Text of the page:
Palestrina

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Pa·le·stri·na

 (păl′ĭ-strē′nə, pä′lĕ-strē′nä), Giovanni Pierluigi da 1526?-1594.
Italian composer noted for his sacred choral music, which typifies late Renaissance polyphony.

Palestrina

(ˌpælɛˈstriːnə)
n
(Biography) Giovanni Pierluigi da (dʒoˈvanni pierˈluiːdʒi da). ?1525–94, Italian composer and master of counterpoint. His works, nearly all for unaccompanied choir and religious in nature, include the Missa Papae Marcelli (1555)

Pa•le•stri•na

(ˌpæl əˈstri nə)

n.
Giovanni Pierluigi da, 1526?–94, Italian composer.
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Noun1.Palestrina - Italian composer (1526-1594)Palestrina - Italian composer (1526-1594)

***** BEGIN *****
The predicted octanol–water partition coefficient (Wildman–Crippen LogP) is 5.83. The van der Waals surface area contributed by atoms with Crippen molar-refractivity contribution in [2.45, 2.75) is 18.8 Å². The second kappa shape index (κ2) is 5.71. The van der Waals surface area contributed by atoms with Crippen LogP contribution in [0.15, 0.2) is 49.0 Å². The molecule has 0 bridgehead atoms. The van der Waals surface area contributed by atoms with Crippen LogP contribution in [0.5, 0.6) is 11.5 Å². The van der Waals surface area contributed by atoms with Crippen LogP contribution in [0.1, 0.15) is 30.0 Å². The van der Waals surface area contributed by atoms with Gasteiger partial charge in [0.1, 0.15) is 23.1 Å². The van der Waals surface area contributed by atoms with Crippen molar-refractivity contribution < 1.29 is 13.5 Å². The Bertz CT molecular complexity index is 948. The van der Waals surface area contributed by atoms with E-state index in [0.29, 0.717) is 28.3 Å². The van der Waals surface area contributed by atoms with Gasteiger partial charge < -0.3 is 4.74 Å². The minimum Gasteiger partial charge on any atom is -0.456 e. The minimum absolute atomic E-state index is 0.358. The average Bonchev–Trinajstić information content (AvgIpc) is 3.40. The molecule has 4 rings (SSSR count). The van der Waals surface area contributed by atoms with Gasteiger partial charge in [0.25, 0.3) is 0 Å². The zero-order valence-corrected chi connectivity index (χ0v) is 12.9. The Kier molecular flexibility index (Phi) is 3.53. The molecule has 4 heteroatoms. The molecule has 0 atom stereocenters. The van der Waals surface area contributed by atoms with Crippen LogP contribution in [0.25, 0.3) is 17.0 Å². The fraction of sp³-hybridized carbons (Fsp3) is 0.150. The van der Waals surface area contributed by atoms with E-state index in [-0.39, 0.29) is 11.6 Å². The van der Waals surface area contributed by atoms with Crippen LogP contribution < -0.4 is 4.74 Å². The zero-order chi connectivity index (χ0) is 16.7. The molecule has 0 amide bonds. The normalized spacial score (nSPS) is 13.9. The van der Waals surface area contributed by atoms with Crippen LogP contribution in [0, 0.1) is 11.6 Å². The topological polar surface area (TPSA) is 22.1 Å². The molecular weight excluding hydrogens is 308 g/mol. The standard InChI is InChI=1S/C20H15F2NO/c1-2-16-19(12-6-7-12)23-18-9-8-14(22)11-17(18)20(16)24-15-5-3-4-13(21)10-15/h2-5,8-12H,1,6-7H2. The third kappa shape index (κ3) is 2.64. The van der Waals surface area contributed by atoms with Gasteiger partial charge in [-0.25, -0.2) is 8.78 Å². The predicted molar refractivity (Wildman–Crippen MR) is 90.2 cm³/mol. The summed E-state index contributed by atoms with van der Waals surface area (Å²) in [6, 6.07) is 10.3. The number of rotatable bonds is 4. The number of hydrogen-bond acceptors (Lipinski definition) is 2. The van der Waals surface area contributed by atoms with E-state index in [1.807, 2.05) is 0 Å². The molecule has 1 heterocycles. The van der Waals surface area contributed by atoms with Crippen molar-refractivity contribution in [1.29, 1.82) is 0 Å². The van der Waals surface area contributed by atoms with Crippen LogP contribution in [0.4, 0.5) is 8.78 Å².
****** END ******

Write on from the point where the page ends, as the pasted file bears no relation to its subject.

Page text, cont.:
References in periodicals archive ?
He asks the reader to imagine Pope Julius II sitting with his back to the depictions of Canon and Civic Law and looking out the window beneath the Parnassus to his villa, influenced as it was by the ancient ruins of Praeneste with its temple of Lortuna Primigenia, an oracular site.
They also seem to have been utilised by individuals with a personal connection to the province: the bronze coinage issued at Nemausus where the veterans from the Egyptian campaign were settled (see Figure 2) and a marble frieze probably from a funerary monument set up to honour a veteran who settled at Praeneste.
Ovid associates her with mater matuta (a goddess of ripening grain and later, the dawn) and says that she had an oracular shrine at Praeneste (55) so here we see a reference to her prophetic abilities.
Thanks to an imaginative emendation of one Latin text, Panvinio concluded that it had been composed by the Augustan antiquarian Verrius Flaccus--whom we now assume was responsible for the inscribed calendar (also called Fasti) at Praeneste not at Rome, and was one of the sources for Ovid's famous 'Calendar Poem', the Fasti.